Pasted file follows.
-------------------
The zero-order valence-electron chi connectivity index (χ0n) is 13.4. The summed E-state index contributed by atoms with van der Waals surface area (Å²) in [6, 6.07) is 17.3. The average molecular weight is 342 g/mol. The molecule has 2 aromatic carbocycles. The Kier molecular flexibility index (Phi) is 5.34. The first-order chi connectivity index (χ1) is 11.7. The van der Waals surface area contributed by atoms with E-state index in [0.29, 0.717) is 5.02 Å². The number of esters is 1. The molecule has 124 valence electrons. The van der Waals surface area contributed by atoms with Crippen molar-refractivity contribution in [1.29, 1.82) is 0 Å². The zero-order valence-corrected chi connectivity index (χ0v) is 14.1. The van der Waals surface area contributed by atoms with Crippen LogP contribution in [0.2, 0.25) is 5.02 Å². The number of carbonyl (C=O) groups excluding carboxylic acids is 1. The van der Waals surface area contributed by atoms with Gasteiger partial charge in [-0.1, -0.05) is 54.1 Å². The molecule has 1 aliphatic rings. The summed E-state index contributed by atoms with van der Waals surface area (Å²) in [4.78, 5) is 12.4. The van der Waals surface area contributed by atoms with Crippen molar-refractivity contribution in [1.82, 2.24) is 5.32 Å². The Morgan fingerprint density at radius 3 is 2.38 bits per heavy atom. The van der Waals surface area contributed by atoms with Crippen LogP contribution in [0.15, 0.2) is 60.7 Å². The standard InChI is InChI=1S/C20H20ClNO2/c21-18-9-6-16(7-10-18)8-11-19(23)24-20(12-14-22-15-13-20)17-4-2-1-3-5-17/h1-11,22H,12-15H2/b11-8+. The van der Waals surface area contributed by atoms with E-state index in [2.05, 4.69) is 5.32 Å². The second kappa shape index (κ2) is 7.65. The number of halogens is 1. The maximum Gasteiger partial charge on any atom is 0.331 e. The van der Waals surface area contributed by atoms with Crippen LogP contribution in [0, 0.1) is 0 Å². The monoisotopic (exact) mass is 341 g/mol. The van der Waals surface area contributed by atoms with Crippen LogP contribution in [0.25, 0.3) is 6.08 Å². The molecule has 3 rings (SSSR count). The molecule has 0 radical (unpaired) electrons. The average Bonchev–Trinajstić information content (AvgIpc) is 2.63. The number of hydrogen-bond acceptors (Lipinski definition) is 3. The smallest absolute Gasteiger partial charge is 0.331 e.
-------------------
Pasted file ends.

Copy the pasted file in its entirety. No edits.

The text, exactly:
The zero-order valence-electron chi connectivity index (χ0n) is 13.4. The summed E-state index contributed by atoms with van der Waals surface area (Å²) in [6, 6.07) is 17.3. The average molecular weight is 342 g/mol. The molecule has 2 aromatic carbocycles. The Kier molecular flexibility index (Phi) is 5.34. The first-order chi connectivity index (χ1) is 11.7. The van der Waals surface area contributed by atoms with E-state index in [0.29, 0.717) is 5.02 Å². The number of esters is 1. The molecule has 124 valence electrons. The van der Waals surface area contributed by atoms with Crippen molar-refractivity contribution in [1.29, 1.82) is 0 Å². The zero-order valence-corrected chi connectivity index (χ0v) is 14.1. The van der Waals surface area contributed by atoms with Crippen LogP contribution in [0.2, 0.25) is 5.02 Å². The number of carbonyl (C=O) groups excluding carboxylic acids is 1. The van der Waals surface area contributed by atoms with Gasteiger partial charge in [-0.1, -0.05) is 54.1 Å². The molecule has 1 aliphatic rings. The summed E-state index contributed by atoms with van der Waals surface area (Å²) in [4.78, 5) is 12.4. The van der Waals surface area contributed by atoms with Crippen molar-refractivity contribution in [1.82, 2.24) is 5.32 Å². The Morgan fingerprint density at radius 3 is 2.38 bits per heavy atom. The van der Waals surface area contributed by atoms with Crippen LogP contribution in [0.15, 0.2) is 60.7 Å². The standard InChI is InChI=1S/C20H20ClNO2/c21-18-9-6-16(7-10-18)8-11-19(23)24-20(12-14-22-15-13-20)17-4-2-1-3-5-17/h1-11,22H,12-15H2/b11-8+. The van der Waals surface area contributed by atoms with E-state index in [2.05, 4.69) is 5.32 Å². The second kappa shape index (κ2) is 7.65. The number of halogens is 1. The maximum Gasteiger partial charge on any atom is 0.331 e. The van der Waals surface area contributed by atoms with Crippen LogP contribution in [0, 0.1) is 0 Å². The monoisotopic (exact) mass is 341 g/mol. The van der Waals surface area contributed by atoms with Crippen LogP contribution in [0.25, 0.3) is 6.08 Å². The molecule has 3 rings (SSSR count). The molecule has 0 radical (unpaired) electrons. The average Bonchev–Trinajstić information content (AvgIpc) is 2.63. The number of hydrogen-bond acceptors (Lipinski definition) is 3. The smallest absolute Gasteiger partial charge is 0.331 e.